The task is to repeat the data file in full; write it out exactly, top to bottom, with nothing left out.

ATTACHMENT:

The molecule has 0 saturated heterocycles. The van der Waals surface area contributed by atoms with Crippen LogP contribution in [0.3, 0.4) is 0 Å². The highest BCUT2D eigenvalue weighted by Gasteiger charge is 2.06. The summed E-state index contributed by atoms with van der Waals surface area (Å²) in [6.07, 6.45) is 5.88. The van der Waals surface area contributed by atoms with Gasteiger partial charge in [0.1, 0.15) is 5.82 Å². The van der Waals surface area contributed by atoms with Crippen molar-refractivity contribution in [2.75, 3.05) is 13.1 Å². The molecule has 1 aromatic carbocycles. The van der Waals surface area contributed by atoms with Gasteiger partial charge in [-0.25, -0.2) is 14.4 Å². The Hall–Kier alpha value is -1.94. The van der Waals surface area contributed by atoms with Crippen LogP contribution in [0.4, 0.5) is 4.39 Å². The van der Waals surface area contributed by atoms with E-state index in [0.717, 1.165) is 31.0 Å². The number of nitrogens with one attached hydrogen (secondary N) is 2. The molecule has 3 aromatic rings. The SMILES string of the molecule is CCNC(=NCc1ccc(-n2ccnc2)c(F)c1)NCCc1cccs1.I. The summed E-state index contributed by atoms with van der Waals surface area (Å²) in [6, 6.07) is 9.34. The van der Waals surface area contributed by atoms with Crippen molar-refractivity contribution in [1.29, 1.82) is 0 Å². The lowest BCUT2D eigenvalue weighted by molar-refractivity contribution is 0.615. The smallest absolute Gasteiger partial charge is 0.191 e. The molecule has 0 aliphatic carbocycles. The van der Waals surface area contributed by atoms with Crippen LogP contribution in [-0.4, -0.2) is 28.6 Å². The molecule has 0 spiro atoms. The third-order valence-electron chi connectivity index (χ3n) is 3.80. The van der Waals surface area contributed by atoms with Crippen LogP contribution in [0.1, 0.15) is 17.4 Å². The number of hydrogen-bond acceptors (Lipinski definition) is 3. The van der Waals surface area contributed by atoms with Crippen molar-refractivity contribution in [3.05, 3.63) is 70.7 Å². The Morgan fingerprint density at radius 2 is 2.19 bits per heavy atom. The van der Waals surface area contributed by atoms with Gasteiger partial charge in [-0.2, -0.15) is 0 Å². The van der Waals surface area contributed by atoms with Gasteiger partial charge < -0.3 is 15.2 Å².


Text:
The molecule has 0 saturated heterocycles. The van der Waals surface area contributed by atoms with Crippen LogP contribution in [0.3, 0.4) is 0 Å². The highest BCUT2D eigenvalue weighted by Gasteiger charge is 2.06. The summed E-state index contributed by atoms with van der Waals surface area (Å²) in [6.07, 6.45) is 5.88. The van der Waals surface area contributed by atoms with Gasteiger partial charge in [0.1, 0.15) is 5.82 Å². The van der Waals surface area contributed by atoms with Crippen molar-refractivity contribution in [2.75, 3.05) is 13.1 Å². The molecule has 1 aromatic carbocycles. The van der Waals surface area contributed by atoms with Gasteiger partial charge in [-0.25, -0.2) is 14.4 Å². The Hall–Kier alpha value is -1.94. The van der Waals surface area contributed by atoms with Crippen LogP contribution in [0.4, 0.5) is 4.39 Å². The van der Waals surface area contributed by atoms with E-state index in [0.717, 1.165) is 31.0 Å². The number of nitrogens with one attached hydrogen (secondary N) is 2. The molecule has 3 aromatic rings. The SMILES string of the molecule is CCNC(=NCc1ccc(-n2ccnc2)c(F)c1)NCCc1cccs1.I. The summed E-state index contributed by atoms with van der Waals surface area (Å²) in [6, 6.07) is 9.34. The van der Waals surface area contributed by atoms with Crippen molar-refractivity contribution in [1.29, 1.82) is 0 Å². The lowest BCUT2D eigenvalue weighted by molar-refractivity contribution is 0.615. The smallest absolute Gasteiger partial charge is 0.191 e. The molecule has 0 aliphatic carbocycles. The van der Waals surface area contributed by atoms with Crippen LogP contribution in [-0.4, -0.2) is 28.6 Å². The molecule has 0 spiro atoms. The third-order valence-electron chi connectivity index (χ3n) is 3.80. The van der Waals surface area contributed by atoms with Crippen LogP contribution in [0.1, 0.15) is 17.4 Å². The number of hydrogen-bond acceptors (Lipinski definition) is 3. The van der Waals surface area contributed by atoms with Crippen molar-refractivity contribution in [3.05, 3.63) is 70.7 Å². The Morgan fingerprint density at radius 2 is 2.19 bits per heavy atom. The van der Waals surface area contributed by atoms with Gasteiger partial charge in [-0.2, -0.15) is 0 Å². The van der Waals surface area contributed by atoms with Gasteiger partial charge < -0.3 is 15.2 Å².